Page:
Loop: A Circular Ferric Memory in Slow Decline

2.50
Hdl Handle:
http://hdl.handle.net/2436/620469
Title:
Loop: A Circular Ferric Memory in Slow Decline
Authors:
Dalgleish, Mat ( 0000-0003-3697-8556 )
Abstract:
The author describes the manipulation of time and memory in LOOP, a tape-based sound installation started in 2004. Many of my artworks are hybrid assemblages of obsolete and contemporary technology. The use of the obsolete is most immediately apparent in LOOP, a long-running (2004-present) sound installation built out of a Fostex X-34 four track recorder and C90 cassette tape. The Fostex X-34 is in many ways unexceptional: its sound and build quality are adequate at best. Indeed, most notable is perhaps that, by the time of its release in April 2000, it was arguably already rendered obsolete by the rise of MiniDisc recorders and audio-capable home computers. Nevertheless, the X-34 fitted the modest budget of a Birmingham schoolboy, and I acquired a lightly used and moderately discounted ex-demo unit about three months after its launch. The accessibility of the cassette tape was also key: while its popularity had significantly diminished after its late 1980s peak, blank tapes remained readily locally available.
Publisher:
MIT Press
Journal:
Leonardo Music Journal
Issue Date:
Dec-2017
URI:
http://hdl.handle.net/2436/620469
Additional Links:
http://www.mitpressjournals.org/loi/lmj
Type:
Article
Language:
en
ISSN:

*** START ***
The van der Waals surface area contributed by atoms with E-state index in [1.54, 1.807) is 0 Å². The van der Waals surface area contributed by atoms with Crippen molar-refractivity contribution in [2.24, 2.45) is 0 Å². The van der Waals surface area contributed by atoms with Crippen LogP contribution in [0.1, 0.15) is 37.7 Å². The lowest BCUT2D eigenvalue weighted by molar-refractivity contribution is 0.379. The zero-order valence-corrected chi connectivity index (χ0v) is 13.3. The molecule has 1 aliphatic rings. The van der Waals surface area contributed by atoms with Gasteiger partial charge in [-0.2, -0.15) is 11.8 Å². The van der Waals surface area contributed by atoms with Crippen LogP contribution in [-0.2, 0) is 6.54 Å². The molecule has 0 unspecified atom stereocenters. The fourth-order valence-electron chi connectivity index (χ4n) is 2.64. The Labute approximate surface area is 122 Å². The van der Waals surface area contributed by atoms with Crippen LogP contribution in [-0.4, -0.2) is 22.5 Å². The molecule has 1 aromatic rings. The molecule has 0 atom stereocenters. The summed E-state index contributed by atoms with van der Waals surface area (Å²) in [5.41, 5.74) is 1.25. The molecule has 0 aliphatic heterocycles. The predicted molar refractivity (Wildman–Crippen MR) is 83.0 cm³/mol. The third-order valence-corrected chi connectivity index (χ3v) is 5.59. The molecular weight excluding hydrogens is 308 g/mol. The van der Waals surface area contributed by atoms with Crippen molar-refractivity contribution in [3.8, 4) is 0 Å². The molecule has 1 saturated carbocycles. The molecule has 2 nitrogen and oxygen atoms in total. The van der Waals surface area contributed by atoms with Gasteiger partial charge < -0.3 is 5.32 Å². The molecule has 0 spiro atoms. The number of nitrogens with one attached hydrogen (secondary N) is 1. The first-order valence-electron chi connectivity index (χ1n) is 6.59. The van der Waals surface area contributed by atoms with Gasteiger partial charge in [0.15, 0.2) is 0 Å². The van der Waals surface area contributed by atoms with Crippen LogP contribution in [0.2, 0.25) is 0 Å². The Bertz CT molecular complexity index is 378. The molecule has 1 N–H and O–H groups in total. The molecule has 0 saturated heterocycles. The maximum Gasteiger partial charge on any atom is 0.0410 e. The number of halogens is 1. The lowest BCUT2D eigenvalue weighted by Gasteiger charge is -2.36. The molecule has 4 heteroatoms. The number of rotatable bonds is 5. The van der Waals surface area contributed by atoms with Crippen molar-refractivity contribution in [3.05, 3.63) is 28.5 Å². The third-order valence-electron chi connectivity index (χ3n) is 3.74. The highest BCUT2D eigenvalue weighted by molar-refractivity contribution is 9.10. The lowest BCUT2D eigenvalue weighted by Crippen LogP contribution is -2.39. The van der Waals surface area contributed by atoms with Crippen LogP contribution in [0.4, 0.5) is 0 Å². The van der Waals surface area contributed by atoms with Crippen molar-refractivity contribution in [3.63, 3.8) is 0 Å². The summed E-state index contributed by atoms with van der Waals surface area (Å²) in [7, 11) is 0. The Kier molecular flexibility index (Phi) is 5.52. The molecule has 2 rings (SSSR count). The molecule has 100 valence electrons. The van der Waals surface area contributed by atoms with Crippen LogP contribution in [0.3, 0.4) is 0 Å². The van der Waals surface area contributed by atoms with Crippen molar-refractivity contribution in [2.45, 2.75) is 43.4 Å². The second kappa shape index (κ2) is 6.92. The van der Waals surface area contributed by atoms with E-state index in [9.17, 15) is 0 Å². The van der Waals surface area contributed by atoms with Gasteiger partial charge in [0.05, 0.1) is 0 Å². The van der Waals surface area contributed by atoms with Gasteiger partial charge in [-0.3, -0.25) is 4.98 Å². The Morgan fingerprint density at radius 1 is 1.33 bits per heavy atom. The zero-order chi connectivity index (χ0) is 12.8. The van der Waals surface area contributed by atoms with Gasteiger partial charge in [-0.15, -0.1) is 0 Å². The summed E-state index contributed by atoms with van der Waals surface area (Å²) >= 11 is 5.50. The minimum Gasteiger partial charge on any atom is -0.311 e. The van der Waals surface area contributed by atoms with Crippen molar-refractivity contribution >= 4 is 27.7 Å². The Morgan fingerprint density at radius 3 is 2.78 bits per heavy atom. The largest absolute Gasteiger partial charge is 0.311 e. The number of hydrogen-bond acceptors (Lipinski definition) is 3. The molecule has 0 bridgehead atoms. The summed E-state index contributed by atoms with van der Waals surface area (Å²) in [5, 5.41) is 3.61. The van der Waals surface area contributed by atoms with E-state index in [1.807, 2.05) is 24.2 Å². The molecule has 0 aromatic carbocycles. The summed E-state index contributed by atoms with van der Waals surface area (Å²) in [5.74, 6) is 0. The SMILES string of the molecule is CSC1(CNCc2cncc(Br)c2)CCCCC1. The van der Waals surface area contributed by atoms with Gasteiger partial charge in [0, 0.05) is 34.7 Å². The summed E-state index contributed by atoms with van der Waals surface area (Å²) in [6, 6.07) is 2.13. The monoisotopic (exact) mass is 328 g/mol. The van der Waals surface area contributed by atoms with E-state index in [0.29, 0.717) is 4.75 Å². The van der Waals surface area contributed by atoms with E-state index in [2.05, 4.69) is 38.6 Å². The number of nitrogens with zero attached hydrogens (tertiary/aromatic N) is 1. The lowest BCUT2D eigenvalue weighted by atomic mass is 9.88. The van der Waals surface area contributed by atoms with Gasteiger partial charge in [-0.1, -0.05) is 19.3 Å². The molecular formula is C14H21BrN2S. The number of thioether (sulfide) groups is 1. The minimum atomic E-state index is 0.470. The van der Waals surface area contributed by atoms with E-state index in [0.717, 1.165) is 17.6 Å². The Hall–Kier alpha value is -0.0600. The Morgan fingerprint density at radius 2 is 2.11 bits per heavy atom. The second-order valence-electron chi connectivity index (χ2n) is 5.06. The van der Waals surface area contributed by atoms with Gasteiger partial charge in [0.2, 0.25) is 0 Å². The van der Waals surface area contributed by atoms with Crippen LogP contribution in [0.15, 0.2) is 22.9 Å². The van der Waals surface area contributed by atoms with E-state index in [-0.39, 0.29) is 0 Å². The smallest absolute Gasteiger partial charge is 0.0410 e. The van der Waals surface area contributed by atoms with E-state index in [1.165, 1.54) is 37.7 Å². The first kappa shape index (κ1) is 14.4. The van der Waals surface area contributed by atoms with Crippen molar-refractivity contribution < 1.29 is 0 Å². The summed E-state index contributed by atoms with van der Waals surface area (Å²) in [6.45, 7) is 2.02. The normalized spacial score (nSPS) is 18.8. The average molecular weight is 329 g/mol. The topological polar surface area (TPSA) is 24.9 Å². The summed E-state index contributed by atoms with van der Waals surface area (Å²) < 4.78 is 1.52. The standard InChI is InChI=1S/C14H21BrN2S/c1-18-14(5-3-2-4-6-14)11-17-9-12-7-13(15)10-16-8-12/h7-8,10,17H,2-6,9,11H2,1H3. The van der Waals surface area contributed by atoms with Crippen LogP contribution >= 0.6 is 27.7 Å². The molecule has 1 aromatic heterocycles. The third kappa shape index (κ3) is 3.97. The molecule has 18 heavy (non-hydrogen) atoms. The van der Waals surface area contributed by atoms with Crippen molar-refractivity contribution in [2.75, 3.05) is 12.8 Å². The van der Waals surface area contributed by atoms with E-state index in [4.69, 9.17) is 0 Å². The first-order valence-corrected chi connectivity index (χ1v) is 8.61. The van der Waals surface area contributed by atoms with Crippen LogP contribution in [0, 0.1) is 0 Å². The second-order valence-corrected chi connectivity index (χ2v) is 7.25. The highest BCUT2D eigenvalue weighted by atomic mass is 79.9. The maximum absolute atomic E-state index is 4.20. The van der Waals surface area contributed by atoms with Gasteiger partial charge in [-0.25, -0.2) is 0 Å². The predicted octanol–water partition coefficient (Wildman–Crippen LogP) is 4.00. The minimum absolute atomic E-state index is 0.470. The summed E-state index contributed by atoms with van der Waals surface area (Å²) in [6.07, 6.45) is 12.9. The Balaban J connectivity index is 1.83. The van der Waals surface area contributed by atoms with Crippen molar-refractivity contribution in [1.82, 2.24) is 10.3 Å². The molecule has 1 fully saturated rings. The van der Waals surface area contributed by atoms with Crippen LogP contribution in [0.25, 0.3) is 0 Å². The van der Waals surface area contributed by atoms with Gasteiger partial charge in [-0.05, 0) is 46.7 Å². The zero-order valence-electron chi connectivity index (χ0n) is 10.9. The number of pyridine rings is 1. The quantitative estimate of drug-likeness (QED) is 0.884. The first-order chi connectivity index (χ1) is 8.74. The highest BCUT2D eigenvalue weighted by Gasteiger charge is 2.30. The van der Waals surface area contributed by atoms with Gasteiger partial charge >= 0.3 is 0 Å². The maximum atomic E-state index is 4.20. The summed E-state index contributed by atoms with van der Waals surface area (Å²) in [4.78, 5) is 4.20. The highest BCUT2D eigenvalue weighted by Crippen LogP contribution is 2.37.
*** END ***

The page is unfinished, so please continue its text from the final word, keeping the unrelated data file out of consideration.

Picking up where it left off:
0961-1215
Appears in Collections:
FOA

Full metadata record

DC FieldValue Language
dc.contributor.authorDalgleish, Maten
dc.date.accessioned2017-05-10T14:16:38Z-
dc.date.available2017-05-10T14:16:38Z-
dc.date.issued2017-12-
dc.identifier.issn0961-1215en
dc.identifier.urihttp://hdl.handle.net/2436/620469-
dc.description.abstractThe author describes the manipulation of time and memory in LOOP, a tape-based sound installation started in 2004. Many of my artworks are hybrid assemblages of obsolete and contemporary technology. The use of the obsolete is most immediately apparent in LOOP, a long-running (2004-present) sound installation built out of a Fostex X-34 four track recorder and C90 cassette tape. The Fostex X-34 is in many ways unexceptional: its sound and build quality are adequate at best. Indeed, most notable is perhaps that, by the time of its release in April 2000, it was arguably already rendered obsolete by the rise of MiniDisc recorders and audio-capable home computers. Nevertheless, the X-34 fitted the modest budget of a Birmingham schoolboy, and I acquired a lightly used and moderately discounted ex-demo unit about three months after its launch. The accessibility of the cassette tape was also key: while its popularity had significantly diminished after its late 1980s peak, blank tapes remained readily locally available.en
dc.language.isoenen
dc.publisherMIT Pressen
dc.relation.urlhttp://www.mitpressjournals.org/loi/lmjen
dc.rights.urihttp://creativecommons.org/licenses/by-nc-nd/4.0/*
dc.subjecttapeen
dc.subjectsonic arten
dc.subjectsound arten
dc.subjectobsolescenceen
dc.subjectmemoryen
dc.titleLoop: A Circular Ferric Memory in Slow Declineen
dc.typeArticleen
dc.identifier.journalLeonardo Music Journalen
dc.date.accepted2017-04-
rioxxterms.funderInternalen
rioxxterms.identifier.projectUoW100517MDen
rioxxterms.versionAMen
rioxxterms.licenseref.urihttps://creativecommons.org/CC BY-NC-ND 4.0en
rioxxterms.licenseref.startdate2017-12-01en
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